Chapter 6 - Process Design and Facility Layout
Process selection: deciding on the way production of goods or services will be organized
Process Design: how production of goods or services is to occur. It has major implications for;
- Capacity planning
- Layout of facilities
- Design of work systems
Process Design occurs when new product or services are being planned, but also periodically due to
technological changes in equipment
The first step is process planning is to consider whether to make or buy (outsource), some or all of products
The choice of operations used depends on nature, shape, size, quantity, variety, & other attributes of the product
Process type is selected based on variety (how much), flexibility (what degree) and volume, expected output
There are five basic process types;
1. Project: unique, non routine operations with a limited time frame to complete
- Ex. Buildings, Dams, Bridges, Ships, Crisis Management (Columbine Shootings, Hurricane Recovery)
2. Job Shop: used when a low volume of high variety customized goods or services is needed
- Processes may change from job to job. Highly flexible workforce and equipment
- Ex. Tool & Die Shop, Custom Car Painting, Beauty Solon, Hospital, Veterinarians Office
3. Batch Processing: used when a moderate volume or variety of goods or services is desired
- H as job shop flexibility but runs batches usrepetitive techniques. Flexible Automation
- Easy to set-up processes
- Ex. Small Bakery, PIP style printing, TV Show Production, Airline baggage handling
4. Repetitive: used when higher volumes of more standardized goods or services are needed
- Processes are very constant with little change.
- Lower skilled workers needed – Fixed Automation
- Auto Assembly, High Volume Electronics, Cafeteria Lines, Ticket Takers
4. Continuous: used when a high volume of highly standardized output is required
- Frequently totally automated. Fixed (hard) automation - Making Steel, Fiberglass, Petrochemicals, Generating Electricity, Internet, Air Quality Monitoring,
Job Shop Batch Repetitive Continuous
Product Variety Customized Semi-Standardized Standardized Highly Standardized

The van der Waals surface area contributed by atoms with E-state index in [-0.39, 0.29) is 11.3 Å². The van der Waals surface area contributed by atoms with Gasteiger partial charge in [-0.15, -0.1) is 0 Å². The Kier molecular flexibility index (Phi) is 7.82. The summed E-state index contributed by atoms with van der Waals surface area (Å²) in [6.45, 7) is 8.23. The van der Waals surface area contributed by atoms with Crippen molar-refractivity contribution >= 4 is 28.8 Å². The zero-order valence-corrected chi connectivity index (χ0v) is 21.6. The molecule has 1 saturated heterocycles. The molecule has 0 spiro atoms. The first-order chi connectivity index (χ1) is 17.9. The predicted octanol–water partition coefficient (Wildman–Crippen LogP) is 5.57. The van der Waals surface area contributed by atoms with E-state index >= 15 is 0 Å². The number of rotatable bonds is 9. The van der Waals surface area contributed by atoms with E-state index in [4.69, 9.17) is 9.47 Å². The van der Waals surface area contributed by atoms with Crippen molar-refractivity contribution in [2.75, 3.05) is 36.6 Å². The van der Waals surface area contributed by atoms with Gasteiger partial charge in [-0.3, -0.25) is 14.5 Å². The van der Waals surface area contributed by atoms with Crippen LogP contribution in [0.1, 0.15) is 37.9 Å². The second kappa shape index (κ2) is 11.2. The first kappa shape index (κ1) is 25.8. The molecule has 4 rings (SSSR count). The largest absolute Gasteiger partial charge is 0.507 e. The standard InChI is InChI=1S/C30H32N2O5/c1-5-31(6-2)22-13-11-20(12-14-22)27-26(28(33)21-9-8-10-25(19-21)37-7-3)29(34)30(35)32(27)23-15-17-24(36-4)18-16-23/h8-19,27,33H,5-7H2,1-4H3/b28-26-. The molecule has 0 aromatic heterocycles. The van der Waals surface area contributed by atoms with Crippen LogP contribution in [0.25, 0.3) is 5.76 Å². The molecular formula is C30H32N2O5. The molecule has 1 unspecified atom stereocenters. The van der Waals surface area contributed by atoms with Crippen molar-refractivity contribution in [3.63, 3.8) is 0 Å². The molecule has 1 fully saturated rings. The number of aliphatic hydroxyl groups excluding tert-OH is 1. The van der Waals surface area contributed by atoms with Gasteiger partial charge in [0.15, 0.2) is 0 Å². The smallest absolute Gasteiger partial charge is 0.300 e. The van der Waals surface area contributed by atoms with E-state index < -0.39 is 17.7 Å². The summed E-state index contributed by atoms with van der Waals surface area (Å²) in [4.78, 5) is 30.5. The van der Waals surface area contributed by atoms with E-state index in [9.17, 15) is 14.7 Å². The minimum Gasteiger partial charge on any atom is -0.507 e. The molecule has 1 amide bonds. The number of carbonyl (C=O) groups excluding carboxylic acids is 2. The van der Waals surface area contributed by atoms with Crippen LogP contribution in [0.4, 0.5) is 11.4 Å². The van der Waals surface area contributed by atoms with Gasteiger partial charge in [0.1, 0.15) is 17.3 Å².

Volume Low Low-Moderate High Very High
Equipment Flexibility Very High Moderate Low Very Low
Automation: Using machinery that has sensing and control devices that enable it to operate automatically
(ATMs, automated heating/air conditioning)
Advantages reduced human variation, improved quality (consistency), safety, and productivity
Disadvantages it is costly, much less flexible than human labour, support personnel are needed
Fixed Automation – designed to do a specific task.
Specialized equipment – high volume at low cost, inflexible.
Programmable Automation – may be reprogrammed to do many different tasks.
General purpose equipment – lower volume/ higher variety, very flexible.
Flexible Automation – evolved from programmable automation
Uses equipment that is more customized than programmable. Requires less changeover time than programmable
Numerically Controlled (N/C) Machines: machines that perform operations by following mathematical
processing instructions. These require higher skill levels
Robot: a machine consisting of a mechanical arm, a power supply, and a controller
Level 1 – robots that follow a fixed set of instructions
Level 2 – programmable robots, which repeat movements after being led through the sequence (“play back”)
Level 3 - follow instructions from a computer
Level 4 – recognize objects and make certain simple decisions
Flexible Manufacturing System (FMS): A group of machining centers that include supervisory computer
control, automatic material handling, and robots or other automated processing equipment
Advantages: reduced labor costs and more consistent quality, lower capital investment and higher flexibility,
quick change-over time. Used by managers who wish to achieve both the flexibility of job shop processing and
the productivity of repetitive processing systems
Disadvantages: can handle only a narrow range of part variety, requires longer planning & development times
due to its increased complexity and cost.
Computer Integrated Manufacturing (CIM): A system for linking a broad range of manufacturing activities
through an integrating computer system
The overall purpose of CIM is to link various parts of an organization to achieve rapid response to customer
orders and/or product changes, to allow rapid production, and to reduce indirect labour costs
Process Design: how production of goods or services is to occur. It involves identifying the activities, resources, and controls needed in the production/service process.
Methodology for Process Design